Read the story of how the Canal & River Trust came to be
Work for us
We have vacancies across all of our waterways and in the offices, museums and attractions that support them. We're one of the UK's biggest charities and we take pride in everything we do
If you're thinking of getting in touch then please take a moment to look through these pages as we probably have the answer on our website
Planning & design
All you need to know about planning and design on our canals and rivers
Find a winter mooring
Find a cosy section of canal to hunker down in this winter
10 reasons to take up canoeing
It's a great way to get fit and explore our waterways at the same time
Share the Space
Take a look at our common sense guide to sharing the towpath
Find a place to fish
From reservoirs to club-managed canals and river stretches - find your nearest place to fish
Get your free guide
Download your free guide today and start exploring the waterway nature near you
Download your free guides
You've nine free days out guides to choose from - where will you go first?
Find a walk near you
Are you ready to ramble? Find a waterside stroll or a satisfying hike along our beautiful canals and rivers
Take a look at our upcoming events here.
Find your favourite waterway
With over 95 canals, rivers, reservoirs, docks and navigations, find out more about your favourite waterway
Something for everyone
Help us make a difference and have fun along the way. Find your perfect volunteer role today
Join our team
Could you join your local Towpath Taskforce team and help us to keep our canals looking lovely?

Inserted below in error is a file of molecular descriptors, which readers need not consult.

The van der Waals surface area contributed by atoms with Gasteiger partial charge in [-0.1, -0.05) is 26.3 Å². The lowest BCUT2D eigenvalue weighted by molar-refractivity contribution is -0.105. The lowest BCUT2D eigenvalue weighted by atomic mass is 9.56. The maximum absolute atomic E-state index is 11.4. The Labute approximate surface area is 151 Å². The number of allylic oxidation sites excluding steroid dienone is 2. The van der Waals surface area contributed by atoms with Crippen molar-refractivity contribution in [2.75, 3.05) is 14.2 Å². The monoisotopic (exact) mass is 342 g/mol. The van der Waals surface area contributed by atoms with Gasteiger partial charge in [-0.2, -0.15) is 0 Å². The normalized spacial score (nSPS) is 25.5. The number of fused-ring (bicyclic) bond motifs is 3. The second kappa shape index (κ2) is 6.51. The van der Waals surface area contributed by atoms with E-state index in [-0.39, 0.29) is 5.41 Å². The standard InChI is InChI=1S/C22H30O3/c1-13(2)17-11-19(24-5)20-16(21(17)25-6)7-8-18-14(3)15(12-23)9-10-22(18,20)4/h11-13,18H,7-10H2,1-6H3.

Desmond Family Canoe Trail
If you're aged 16-25 and would like to get involved with this exciting project, please get in touch
Could you be a volunteer lock keeper?
Find out what's involved with this popular volunteering opportunity
We love and care for your canals and rivers, because everyone deserves a place to escape.
Casters are the pupa stage of the common bluebottle fly that produce the large hook maggot.
The maggot forms a hard, brown outer shell before eventually metamorphosing in a fly. This is the same process by which a caterpillar, forms a chrysalis before emerging as a butterfly.
Squatts and pinkies also go through this process, although it is only the caster of the large maggot that is sold in tackle shops and used by anglers. Casters are loved by all fish species especially roach, perch, bream and chub and tend to attract a larger size of fish. This believed to be due to their still nature, crunchy outer shell and soft protein rich contents.
Most anglers will buy casters from tackle shops. With a little bit of effort, you can ‘turn’ your own casters. To get a pint of casters you will need perhaps a pint and a half of best quality large white maggots. Once there are signs that the first of the maggots are beginning to turn into pale coloured casters, put them through a maggot riddle. The live maggots will crawl through but the casters will not. Remove any dead maggot skins at this stage. Repeat this process two or three times each day, removing the casters to the fridge each time. They are then best stored in a plastic bag with damp kitchen towel to avoid bag burn.
Casters have been used as fishing bait for hundreds of years and it’s not accurate to suggest that the Lancashire legend Benny Ashurst father of 1982 world champion Kevin Ashurst invented the caster. However, it was Benny who developed the sinking caster as explained by John Essex in this video Benny Ashurst and the sinking caster: (Division One national day)
Casters are a relatively short-lived bait, keeping at best four or five days sealed in an air tight plastic bag in the fridge. Never forget that casters are living creatures. It pays to open the bag at least once a day for five to 10 minutes just to let out the carbon dioxide rich air and allow oxygen rich air in.
Last date edited: 23 November 2017